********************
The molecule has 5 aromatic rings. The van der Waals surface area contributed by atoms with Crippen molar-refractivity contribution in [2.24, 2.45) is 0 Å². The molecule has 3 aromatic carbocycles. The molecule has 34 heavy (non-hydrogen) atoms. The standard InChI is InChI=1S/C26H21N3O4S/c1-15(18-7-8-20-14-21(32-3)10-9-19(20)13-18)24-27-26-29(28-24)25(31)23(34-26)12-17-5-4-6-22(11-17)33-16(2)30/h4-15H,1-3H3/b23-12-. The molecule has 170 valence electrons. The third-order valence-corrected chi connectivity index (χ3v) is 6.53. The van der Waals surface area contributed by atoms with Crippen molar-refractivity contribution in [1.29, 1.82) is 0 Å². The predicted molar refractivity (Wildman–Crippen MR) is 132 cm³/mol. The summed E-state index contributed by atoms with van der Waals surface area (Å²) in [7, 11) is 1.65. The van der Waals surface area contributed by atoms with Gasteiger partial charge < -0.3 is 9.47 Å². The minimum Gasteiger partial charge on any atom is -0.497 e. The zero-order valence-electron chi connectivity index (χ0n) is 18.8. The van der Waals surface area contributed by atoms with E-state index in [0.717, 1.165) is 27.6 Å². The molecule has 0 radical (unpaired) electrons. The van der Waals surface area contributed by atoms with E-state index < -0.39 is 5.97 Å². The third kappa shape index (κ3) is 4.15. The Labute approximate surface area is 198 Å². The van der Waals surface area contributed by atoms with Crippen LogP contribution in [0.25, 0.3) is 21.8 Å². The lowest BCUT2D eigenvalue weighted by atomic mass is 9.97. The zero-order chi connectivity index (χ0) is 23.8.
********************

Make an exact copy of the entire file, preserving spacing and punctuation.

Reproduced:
The molecule has 5 aromatic rings. The van der Waals surface area contributed by atoms with Crippen molar-refractivity contribution in [2.24, 2.45) is 0 Å². The molecule has 3 aromatic carbocycles. The molecule has 34 heavy (non-hydrogen) atoms. The standard InChI is InChI=1S/C26H21N3O4S/c1-15(18-7-8-20-14-21(32-3)10-9-19(20)13-18)24-27-26-29(28-24)25(31)23(34-26)12-17-5-4-6-22(11-17)33-16(2)30/h4-15H,1-3H3/b23-12-. The molecule has 170 valence electrons. The third-order valence-corrected chi connectivity index (χ3v) is 6.53. The van der Waals surface area contributed by atoms with Crippen molar-refractivity contribution in [1.29, 1.82) is 0 Å². The predicted molar refractivity (Wildman–Crippen MR) is 132 cm³/mol. The summed E-state index contributed by atoms with van der Waals surface area (Å²) in [7, 11) is 1.65. The van der Waals surface area contributed by atoms with Gasteiger partial charge < -0.3 is 9.47 Å². The minimum Gasteiger partial charge on any atom is -0.497 e. The zero-order valence-electron chi connectivity index (χ0n) is 18.8. The van der Waals surface area contributed by atoms with E-state index in [0.717, 1.165) is 27.6 Å². The molecule has 0 radical (unpaired) electrons. The van der Waals surface area contributed by atoms with E-state index < -0.39 is 5.97 Å². The third kappa shape index (κ3) is 4.15. The Labute approximate surface area is 198 Å². The van der Waals surface area contributed by atoms with Crippen LogP contribution in [0.25, 0.3) is 21.8 Å². The lowest BCUT2D eigenvalue weighted by atomic mass is 9.97. The zero-order chi connectivity index (χ0) is 23.8.